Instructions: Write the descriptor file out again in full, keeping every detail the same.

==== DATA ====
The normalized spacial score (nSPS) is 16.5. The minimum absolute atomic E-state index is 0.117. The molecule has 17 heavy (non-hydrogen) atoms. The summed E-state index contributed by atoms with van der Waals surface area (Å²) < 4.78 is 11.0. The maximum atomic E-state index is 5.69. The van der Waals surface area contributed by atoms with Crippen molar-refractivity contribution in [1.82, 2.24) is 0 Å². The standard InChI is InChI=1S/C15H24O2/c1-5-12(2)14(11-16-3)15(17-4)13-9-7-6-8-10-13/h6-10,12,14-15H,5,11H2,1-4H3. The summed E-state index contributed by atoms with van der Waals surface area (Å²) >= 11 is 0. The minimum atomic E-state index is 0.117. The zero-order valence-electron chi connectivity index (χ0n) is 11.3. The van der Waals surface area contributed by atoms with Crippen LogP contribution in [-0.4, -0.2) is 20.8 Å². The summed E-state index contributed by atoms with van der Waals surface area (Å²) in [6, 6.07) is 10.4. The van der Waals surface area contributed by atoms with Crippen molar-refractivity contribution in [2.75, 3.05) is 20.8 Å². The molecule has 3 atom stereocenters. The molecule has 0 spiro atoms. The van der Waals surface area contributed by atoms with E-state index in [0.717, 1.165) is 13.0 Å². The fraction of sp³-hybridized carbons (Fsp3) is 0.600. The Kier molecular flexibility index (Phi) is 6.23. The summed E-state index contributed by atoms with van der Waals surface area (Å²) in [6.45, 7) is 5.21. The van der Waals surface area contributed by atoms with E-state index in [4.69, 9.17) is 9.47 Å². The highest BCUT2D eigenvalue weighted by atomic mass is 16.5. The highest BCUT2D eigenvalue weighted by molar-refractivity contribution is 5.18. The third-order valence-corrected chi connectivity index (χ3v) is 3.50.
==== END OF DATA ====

The normalized spacial score (nSPS) is 16.5. The minimum absolute atomic E-state index is 0.117. The molecule has 17 heavy (non-hydrogen) atoms. The summed E-state index contributed by atoms with van der Waals surface area (Å²) < 4.78 is 11.0. The maximum atomic E-state index is 5.69. The van der Waals surface area contributed by atoms with Crippen molar-refractivity contribution in [1.82, 2.24) is 0 Å². The standard InChI is InChI=1S/C15H24O2/c1-5-12(2)14(11-16-3)15(17-4)13-9-7-6-8-10-13/h6-10,12,14-15H,5,11H2,1-4H3. The summed E-state index contributed by atoms with van der Waals surface area (Å²) >= 11 is 0. The minimum atomic E-state index is 0.117. The zero-order valence-electron chi connectivity index (χ0n) is 11.3. The van der Waals surface area contributed by atoms with Crippen LogP contribution in [-0.4, -0.2) is 20.8 Å². The summed E-state index contributed by atoms with van der Waals surface area (Å²) in [6, 6.07) is 10.4. The van der Waals surface area contributed by atoms with Crippen molar-refractivity contribution in [2.75, 3.05) is 20.8 Å². The molecule has 3 atom stereocenters. The molecule has 0 spiro atoms. The van der Waals surface area contributed by atoms with E-state index in [0.717, 1.165) is 13.0 Å². The fraction of sp³-hybridized carbons (Fsp3) is 0.600. The Kier molecular flexibility index (Phi) is 6.23. The summed E-state index contributed by atoms with van der Waals surface area (Å²) in [6.45, 7) is 5.21. The van der Waals surface area contributed by atoms with E-state index in [4.69, 9.17) is 9.47 Å². The highest BCUT2D eigenvalue weighted by atomic mass is 16.5. The highest BCUT2D eigenvalue weighted by molar-refractivity contribution is 5.18. The third-order valence-corrected chi connectivity index (χ3v) is 3.50.